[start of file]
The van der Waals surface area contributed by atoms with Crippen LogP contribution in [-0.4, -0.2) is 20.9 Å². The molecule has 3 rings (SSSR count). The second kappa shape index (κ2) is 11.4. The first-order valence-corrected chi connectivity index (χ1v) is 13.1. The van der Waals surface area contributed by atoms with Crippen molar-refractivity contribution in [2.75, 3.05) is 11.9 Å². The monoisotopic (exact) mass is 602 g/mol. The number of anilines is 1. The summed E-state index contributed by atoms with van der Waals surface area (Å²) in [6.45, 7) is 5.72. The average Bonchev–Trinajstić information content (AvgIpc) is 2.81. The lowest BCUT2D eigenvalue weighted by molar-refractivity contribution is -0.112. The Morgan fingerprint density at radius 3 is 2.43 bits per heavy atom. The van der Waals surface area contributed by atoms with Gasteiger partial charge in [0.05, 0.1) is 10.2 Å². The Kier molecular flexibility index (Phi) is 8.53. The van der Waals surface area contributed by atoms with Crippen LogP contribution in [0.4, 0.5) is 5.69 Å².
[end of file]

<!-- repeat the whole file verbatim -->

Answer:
The van der Waals surface area contributed by atoms with Crippen LogP contribution in [-0.4, -0.2) is 20.9 Å². The molecule has 3 rings (SSSR count). The second kappa shape index (κ2) is 11.4. The first-order valence-corrected chi connectivity index (χ1v) is 13.1. The van der Waals surface area contributed by atoms with Crippen molar-refractivity contribution in [2.75, 3.05) is 11.9 Å². The monoisotopic (exact) mass is 602 g/mol. The number of anilines is 1. The summed E-state index contributed by atoms with van der Waals surface area (Å²) in [6.45, 7) is 5.72. The average Bonchev–Trinajstić information content (AvgIpc) is 2.81. The lowest BCUT2D eigenvalue weighted by molar-refractivity contribution is -0.112. The Morgan fingerprint density at radius 3 is 2.43 bits per heavy atom. The van der Waals surface area contributed by atoms with Gasteiger partial charge in [0.05, 0.1) is 10.2 Å². The Kier molecular flexibility index (Phi) is 8.53. The van der Waals surface area contributed by atoms with Crippen LogP contribution in [0.4, 0.5) is 5.69 Å².